“SOUTH Africa’s antitrust probe into rand fixing collapses”, “South African banks are not colluding to destroy the country”, “South African banks cleared in landmark rand manipulation case; Competition Appeal Court criticises ‘inadequate’ evidence”, read the headlines after the Competition Appeal Court (CAC) ruling in the currency manipulation case.
While these headlines may be easily associated with the CAC ruling, and even be deemed as fact, it is imperative to look at the judgment through a different lens, where you would realise that it is folly to state categorically that the banks have been cleared of collusion.
The CAC was scathing of the way the Competition Commission presented its case, citing insufficient evidence in some matters and technicalities in numerous matters.
One of the key technicalities noted in the CAC ruling was that the commission wrongfully added several entities to the case.
The CAC stated in its ruling: “In summary this Court has come to the following set of conclusions: A holding company which is not registered as a bank, not authorized to trade in foreign currency and whose role is simply shown to be that one of the subsidiaries traded in foreign currency cannot on this alone be included in the referral affidavit. Accordingly, the twenty fourth respondent, (Nedbank Group) the twenty sixth respondent, (FirstRand Limited), the eleventh respondent (Credit Suisse Group), the twenty first respondent, (BANA), were incorrectly joined in the referral affidavit and their opposition to the Commission’s attempt to join them in these proceedings must succeed.
“The Tribunal’s finding that the referral affidavit which was placed before the Court when it made its 2020 order could be reconfigured to pass legal muster could include further banks subsequent to the initial referral to the Tribunal must be set aside. That means that the twenty fifth (Nedbank Ltd), twenty seventh and twenty eighth respondents (FirstRand Bank Ltd and Standard Americas Inc) which were only cited in June 2020 were improperly joined. Their application to set aside the joinder must succeed.”
This ruling does not clear the banks of the allegations of collusion to manipulate the rand but means that the commission erred in its processes, which resulted in the banks getting off on a technicality.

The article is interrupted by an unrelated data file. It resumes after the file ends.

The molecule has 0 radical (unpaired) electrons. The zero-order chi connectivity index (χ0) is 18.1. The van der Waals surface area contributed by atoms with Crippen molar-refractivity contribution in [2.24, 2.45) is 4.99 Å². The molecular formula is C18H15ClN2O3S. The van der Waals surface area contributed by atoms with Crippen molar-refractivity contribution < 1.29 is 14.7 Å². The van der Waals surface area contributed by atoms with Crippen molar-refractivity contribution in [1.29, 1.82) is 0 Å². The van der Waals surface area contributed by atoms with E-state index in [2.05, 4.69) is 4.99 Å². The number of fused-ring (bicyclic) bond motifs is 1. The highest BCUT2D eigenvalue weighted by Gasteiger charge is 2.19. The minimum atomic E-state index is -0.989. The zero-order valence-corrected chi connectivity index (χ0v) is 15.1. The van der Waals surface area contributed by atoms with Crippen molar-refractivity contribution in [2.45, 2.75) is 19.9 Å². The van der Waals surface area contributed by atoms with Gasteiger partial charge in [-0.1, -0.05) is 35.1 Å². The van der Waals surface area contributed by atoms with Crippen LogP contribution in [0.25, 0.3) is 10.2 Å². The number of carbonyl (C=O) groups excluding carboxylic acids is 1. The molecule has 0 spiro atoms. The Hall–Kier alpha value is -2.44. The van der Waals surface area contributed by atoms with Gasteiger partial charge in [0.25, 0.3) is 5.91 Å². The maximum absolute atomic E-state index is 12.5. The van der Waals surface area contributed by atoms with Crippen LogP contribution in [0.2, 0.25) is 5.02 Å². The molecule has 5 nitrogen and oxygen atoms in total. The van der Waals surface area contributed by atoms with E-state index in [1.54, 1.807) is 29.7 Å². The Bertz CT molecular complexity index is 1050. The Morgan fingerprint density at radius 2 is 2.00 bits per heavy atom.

The chief executive of Future Forex, Harry Scherzer, said it was highly concerning to see the likes of FNB, Standard Bank, and Nedbank being let off the hook due to a lack of direct evidence when Standard Charter had already been fined for its wrongdoing and many other international and local banks were still being questioned.
“Market manipulation of this scale is likely to involve most, if not all, of South Africa’s major banks, so it feels like a real let-off, and it’s likely due to the size of the legal teams of these banks. The public deserves transparency and confidence in the financial system, and decisions like these erode the trust that citizens place in the banking system as well as the regulatory bodies that govern them,” he said.
The Competition Commission said it noted the judgment by the CAC … following appeals, review, and dismissal applications brought by 23 of the respondent banks against the decision of the Competition Tribunal.
“The Commission is currently considering the judgment and consulting its legal team before deciding on the next course of action,” it said.
The Commission needs to effectively go back to the drawing board, rework this case, and correct all the technicalities associated with it.
Apart from the banks being accused of collusion by the Commission, businessman Bret Lang, a former operator of a now-defunct Johannesburg-based multimillion-rand aircraft company, also shared his own experience of what it is like to have his business run into the ground by banks that allegedly colluded to deceive him and destroy his legacy.
Lang accused Nedbank, Standard Bank, Absa, WesBank, and Investec, of having committed racketeering by allegedly orchestrating the collapse of his R600-million business 14 years ago.
Apart from Lang, business magnate Dr Iqbal Survé and the Sekunjalo Group have also taken the banks to the commission on claims of collusion. The commission is still investigating.